Oh My Aching Neck and Shoulders!

Woman holding back in pain

Perhaps the number one reason people seek massage therapy is to help relieve pain in their neck and shoulders. There are several muscles that comprise this region: scalenes, splenii, trapezius, and many more. Today we are going to look at the mighty levator scapula, so called because it elevates our scapulae, or shoulder blades. It also is responsible for neck rotation to the left and right (checking traffic during a lane change), as well as craning our ear to our shoulder (aka, lateral flexion, as in holding the telephone while still typing on the keyboard - you've never done that, have you?).

Levator scapula is a mighty beast, and literally, a pain in the neck. It's because we're upright and forward-facing individuals - this causes chronic tightness in the neck and shoulder area, particularly when we are sitting still for most of the day. So, it's safe to say that this muscle is supposed to be tight. In fact, the only time I've felt one completely lax is on an individual who was in a really bad car accident.

That said, the muscles surrounding levator scapula generally should not be chronically tight, and since the upper back/shoulder area is poorly vascularized (has a proportionately low blood supply in relation to other body parts), when something does tighten up, we notice it rather quickly. Since we use our neck quite a bit to turn our heads, or talk on the phone, check the blind spot in traffic, look down and see if we can find our toes, etc., these muscles get used a lot, and occasionally, some will "stick" or adhere together in small parts. Think of these adhesions as traffic jams - blood supply slows down, oxygen can't get in, and CO2 can't get out, among other things.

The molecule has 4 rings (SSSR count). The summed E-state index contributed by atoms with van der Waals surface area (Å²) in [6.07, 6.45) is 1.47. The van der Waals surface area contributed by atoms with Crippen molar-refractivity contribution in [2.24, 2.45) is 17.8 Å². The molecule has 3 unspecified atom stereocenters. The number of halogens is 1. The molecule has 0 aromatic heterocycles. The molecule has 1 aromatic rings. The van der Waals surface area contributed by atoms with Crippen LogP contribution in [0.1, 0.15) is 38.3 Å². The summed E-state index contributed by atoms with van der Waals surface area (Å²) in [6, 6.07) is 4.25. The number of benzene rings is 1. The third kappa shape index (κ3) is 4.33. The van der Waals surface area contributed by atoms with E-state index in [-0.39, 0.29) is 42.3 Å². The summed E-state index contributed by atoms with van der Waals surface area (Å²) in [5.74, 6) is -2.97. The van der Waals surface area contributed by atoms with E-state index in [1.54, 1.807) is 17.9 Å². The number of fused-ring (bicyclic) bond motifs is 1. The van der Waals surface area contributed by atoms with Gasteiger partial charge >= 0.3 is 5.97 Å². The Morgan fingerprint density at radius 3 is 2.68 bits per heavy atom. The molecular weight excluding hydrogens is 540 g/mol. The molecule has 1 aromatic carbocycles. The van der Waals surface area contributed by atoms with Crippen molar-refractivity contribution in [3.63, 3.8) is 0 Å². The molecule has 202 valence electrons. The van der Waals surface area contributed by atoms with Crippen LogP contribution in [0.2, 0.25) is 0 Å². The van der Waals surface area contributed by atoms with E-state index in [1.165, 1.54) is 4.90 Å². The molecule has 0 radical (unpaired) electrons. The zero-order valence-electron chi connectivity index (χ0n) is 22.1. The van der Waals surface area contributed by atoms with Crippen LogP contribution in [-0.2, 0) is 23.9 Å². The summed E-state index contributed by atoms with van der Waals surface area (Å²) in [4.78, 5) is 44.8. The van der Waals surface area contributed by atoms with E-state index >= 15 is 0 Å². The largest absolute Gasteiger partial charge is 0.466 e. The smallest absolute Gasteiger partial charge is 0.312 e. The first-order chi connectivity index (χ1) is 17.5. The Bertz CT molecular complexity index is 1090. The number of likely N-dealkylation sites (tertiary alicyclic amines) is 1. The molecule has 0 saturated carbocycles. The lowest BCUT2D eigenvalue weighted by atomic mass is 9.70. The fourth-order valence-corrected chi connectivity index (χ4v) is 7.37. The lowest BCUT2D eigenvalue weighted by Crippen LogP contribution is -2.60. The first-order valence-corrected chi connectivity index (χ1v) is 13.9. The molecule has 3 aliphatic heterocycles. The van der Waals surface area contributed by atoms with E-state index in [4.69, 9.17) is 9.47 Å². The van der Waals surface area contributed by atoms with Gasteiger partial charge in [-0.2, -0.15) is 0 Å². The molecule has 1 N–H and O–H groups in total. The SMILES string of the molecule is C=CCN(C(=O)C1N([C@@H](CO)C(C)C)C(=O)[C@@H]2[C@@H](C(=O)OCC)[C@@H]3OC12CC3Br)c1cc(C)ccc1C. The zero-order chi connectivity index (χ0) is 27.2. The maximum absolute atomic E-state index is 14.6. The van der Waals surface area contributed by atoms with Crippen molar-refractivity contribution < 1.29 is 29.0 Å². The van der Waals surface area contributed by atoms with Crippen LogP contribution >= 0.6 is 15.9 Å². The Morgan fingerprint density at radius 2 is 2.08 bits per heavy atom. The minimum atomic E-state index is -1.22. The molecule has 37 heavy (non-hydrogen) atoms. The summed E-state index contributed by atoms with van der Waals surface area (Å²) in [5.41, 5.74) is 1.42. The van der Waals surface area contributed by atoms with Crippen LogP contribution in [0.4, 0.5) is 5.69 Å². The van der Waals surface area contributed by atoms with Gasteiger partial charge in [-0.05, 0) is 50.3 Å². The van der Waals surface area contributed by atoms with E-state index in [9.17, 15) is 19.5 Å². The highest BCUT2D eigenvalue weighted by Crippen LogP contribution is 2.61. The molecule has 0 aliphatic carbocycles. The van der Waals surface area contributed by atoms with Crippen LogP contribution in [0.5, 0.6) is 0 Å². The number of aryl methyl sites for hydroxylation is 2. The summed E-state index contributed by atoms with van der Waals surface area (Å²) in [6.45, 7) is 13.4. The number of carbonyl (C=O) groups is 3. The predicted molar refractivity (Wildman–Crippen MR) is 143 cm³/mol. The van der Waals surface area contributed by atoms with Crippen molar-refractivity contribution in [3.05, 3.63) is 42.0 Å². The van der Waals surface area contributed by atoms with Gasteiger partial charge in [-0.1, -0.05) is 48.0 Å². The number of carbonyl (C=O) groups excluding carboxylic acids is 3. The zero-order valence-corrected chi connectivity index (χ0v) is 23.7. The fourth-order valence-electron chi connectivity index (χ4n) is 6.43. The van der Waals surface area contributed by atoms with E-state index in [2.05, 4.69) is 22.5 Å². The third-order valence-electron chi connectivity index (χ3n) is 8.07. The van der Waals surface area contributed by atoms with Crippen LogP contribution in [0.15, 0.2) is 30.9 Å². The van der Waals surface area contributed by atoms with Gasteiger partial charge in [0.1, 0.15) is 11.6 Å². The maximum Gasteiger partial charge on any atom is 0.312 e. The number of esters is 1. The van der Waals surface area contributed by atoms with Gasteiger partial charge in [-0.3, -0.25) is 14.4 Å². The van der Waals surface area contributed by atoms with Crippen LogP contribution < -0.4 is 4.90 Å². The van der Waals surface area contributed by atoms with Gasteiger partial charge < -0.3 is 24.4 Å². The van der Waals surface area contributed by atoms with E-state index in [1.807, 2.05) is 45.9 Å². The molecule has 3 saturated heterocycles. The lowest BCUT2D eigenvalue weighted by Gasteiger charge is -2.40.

Listen to your mother to keep your neck and shoulder pain to a minimum! Good posture is a priceless and very affordable way to keep pain at bay. Those of us who sit at a computer all day are prone to having chronically rolled shoulders and a bit of a hunch back - be conscious about sitting up straight! A good way to do this without remembering is to replace your chair with a stability ball - it forces you to keep moving and is excellent for building and keeping a strong core (weak cores can contribute to most back pain). And remember, massage therapy helps loosen up adhesions and helps muscle fibers align properly, and more importantly, it helps you feel your best!